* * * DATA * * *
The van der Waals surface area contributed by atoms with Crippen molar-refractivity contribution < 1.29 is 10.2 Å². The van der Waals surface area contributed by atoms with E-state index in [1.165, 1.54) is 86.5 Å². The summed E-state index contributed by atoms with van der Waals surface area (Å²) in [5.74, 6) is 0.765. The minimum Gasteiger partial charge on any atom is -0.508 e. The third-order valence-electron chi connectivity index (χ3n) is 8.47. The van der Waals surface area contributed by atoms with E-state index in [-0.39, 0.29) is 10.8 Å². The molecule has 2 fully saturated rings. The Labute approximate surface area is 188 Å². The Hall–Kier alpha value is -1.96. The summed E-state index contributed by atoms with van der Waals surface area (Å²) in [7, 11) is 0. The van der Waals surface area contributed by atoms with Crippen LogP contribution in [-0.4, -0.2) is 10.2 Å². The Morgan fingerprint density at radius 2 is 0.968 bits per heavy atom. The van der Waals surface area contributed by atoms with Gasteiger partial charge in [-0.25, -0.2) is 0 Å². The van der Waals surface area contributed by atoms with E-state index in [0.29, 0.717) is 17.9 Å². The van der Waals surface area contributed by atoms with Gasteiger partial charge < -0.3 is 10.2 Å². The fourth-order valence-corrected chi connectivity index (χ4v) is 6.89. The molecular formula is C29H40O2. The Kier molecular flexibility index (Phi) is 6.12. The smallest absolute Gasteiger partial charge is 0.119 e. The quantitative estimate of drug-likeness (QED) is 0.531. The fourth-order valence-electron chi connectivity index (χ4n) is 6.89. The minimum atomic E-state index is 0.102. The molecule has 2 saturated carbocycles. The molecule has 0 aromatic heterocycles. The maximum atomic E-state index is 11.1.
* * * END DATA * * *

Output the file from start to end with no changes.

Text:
The van der Waals surface area contributed by atoms with Crippen molar-refractivity contribution < 1.29 is 10.2 Å². The van der Waals surface area contributed by atoms with E-state index in [1.165, 1.54) is 86.5 Å². The summed E-state index contributed by atoms with van der Waals surface area (Å²) in [5.74, 6) is 0.765. The minimum Gasteiger partial charge on any atom is -0.508 e. The third-order valence-electron chi connectivity index (χ3n) is 8.47. The van der Waals surface area contributed by atoms with E-state index in [-0.39, 0.29) is 10.8 Å². The molecule has 2 fully saturated rings. The Labute approximate surface area is 188 Å². The Hall–Kier alpha value is -1.96. The summed E-state index contributed by atoms with van der Waals surface area (Å²) in [7, 11) is 0. The van der Waals surface area contributed by atoms with Crippen LogP contribution in [-0.4, -0.2) is 10.2 Å². The Morgan fingerprint density at radius 2 is 0.968 bits per heavy atom. The van der Waals surface area contributed by atoms with Gasteiger partial charge in [-0.25, -0.2) is 0 Å². The van der Waals surface area contributed by atoms with E-state index in [0.29, 0.717) is 17.9 Å². The van der Waals surface area contributed by atoms with Gasteiger partial charge < -0.3 is 10.2 Å². The fourth-order valence-corrected chi connectivity index (χ4v) is 6.89. The molecular formula is C29H40O2. The Kier molecular flexibility index (Phi) is 6.12. The smallest absolute Gasteiger partial charge is 0.119 e. The quantitative estimate of drug-likeness (QED) is 0.531. The fourth-order valence-electron chi connectivity index (χ4n) is 6.89. The minimum atomic E-state index is 0.102. The molecule has 2 saturated carbocycles. The molecule has 0 aromatic heterocycles. The maximum atomic E-state index is 11.1.